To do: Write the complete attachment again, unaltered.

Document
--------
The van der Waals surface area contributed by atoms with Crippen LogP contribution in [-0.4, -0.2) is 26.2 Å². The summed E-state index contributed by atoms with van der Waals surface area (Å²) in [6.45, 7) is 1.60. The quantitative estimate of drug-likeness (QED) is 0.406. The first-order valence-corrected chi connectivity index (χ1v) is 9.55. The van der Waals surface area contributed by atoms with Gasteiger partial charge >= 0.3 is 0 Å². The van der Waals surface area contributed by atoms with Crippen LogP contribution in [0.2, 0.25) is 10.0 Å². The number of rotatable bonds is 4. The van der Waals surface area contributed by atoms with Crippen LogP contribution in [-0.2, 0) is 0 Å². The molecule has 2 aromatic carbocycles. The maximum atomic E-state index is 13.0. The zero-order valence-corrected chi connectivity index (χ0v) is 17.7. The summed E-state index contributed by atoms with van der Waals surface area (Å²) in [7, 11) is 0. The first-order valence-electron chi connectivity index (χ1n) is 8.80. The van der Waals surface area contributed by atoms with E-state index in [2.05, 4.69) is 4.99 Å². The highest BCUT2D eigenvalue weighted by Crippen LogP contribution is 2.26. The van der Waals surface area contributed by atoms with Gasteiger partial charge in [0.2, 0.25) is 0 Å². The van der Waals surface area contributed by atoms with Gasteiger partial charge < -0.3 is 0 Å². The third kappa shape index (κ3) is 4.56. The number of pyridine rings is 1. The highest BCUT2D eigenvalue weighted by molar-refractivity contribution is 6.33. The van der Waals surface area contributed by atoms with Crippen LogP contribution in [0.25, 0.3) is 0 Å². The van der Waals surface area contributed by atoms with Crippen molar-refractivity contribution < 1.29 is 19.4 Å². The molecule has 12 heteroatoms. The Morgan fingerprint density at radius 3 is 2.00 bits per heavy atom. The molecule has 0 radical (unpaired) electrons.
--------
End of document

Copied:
The van der Waals surface area contributed by atoms with Crippen LogP contribution in [-0.4, -0.2) is 26.2 Å². The summed E-state index contributed by atoms with van der Waals surface area (Å²) in [6.45, 7) is 1.60. The quantitative estimate of drug-likeness (QED) is 0.406. The first-order valence-corrected chi connectivity index (χ1v) is 9.55. The van der Waals surface area contributed by atoms with Gasteiger partial charge >= 0.3 is 0 Å². The van der Waals surface area contributed by atoms with Crippen LogP contribution in [0.2, 0.25) is 10.0 Å². The number of rotatable bonds is 4. The van der Waals surface area contributed by atoms with Crippen LogP contribution in [-0.2, 0) is 0 Å². The molecule has 2 aromatic carbocycles. The maximum atomic E-state index is 13.0. The zero-order valence-corrected chi connectivity index (χ0v) is 17.7. The summed E-state index contributed by atoms with van der Waals surface area (Å²) in [7, 11) is 0. The first-order valence-electron chi connectivity index (χ1n) is 8.80. The van der Waals surface area contributed by atoms with E-state index in [2.05, 4.69) is 4.99 Å². The highest BCUT2D eigenvalue weighted by Crippen LogP contribution is 2.26. The van der Waals surface area contributed by atoms with Gasteiger partial charge in [0.2, 0.25) is 0 Å². The van der Waals surface area contributed by atoms with Gasteiger partial charge < -0.3 is 0 Å². The third kappa shape index (κ3) is 4.56. The number of pyridine rings is 1. The highest BCUT2D eigenvalue weighted by molar-refractivity contribution is 6.33. The van der Waals surface area contributed by atoms with Crippen LogP contribution in [0.25, 0.3) is 0 Å². The van der Waals surface area contributed by atoms with Crippen molar-refractivity contribution < 1.29 is 19.4 Å². The molecule has 12 heteroatoms. The Morgan fingerprint density at radius 3 is 2.00 bits per heavy atom. The molecule has 0 radical (unpaired) electrons.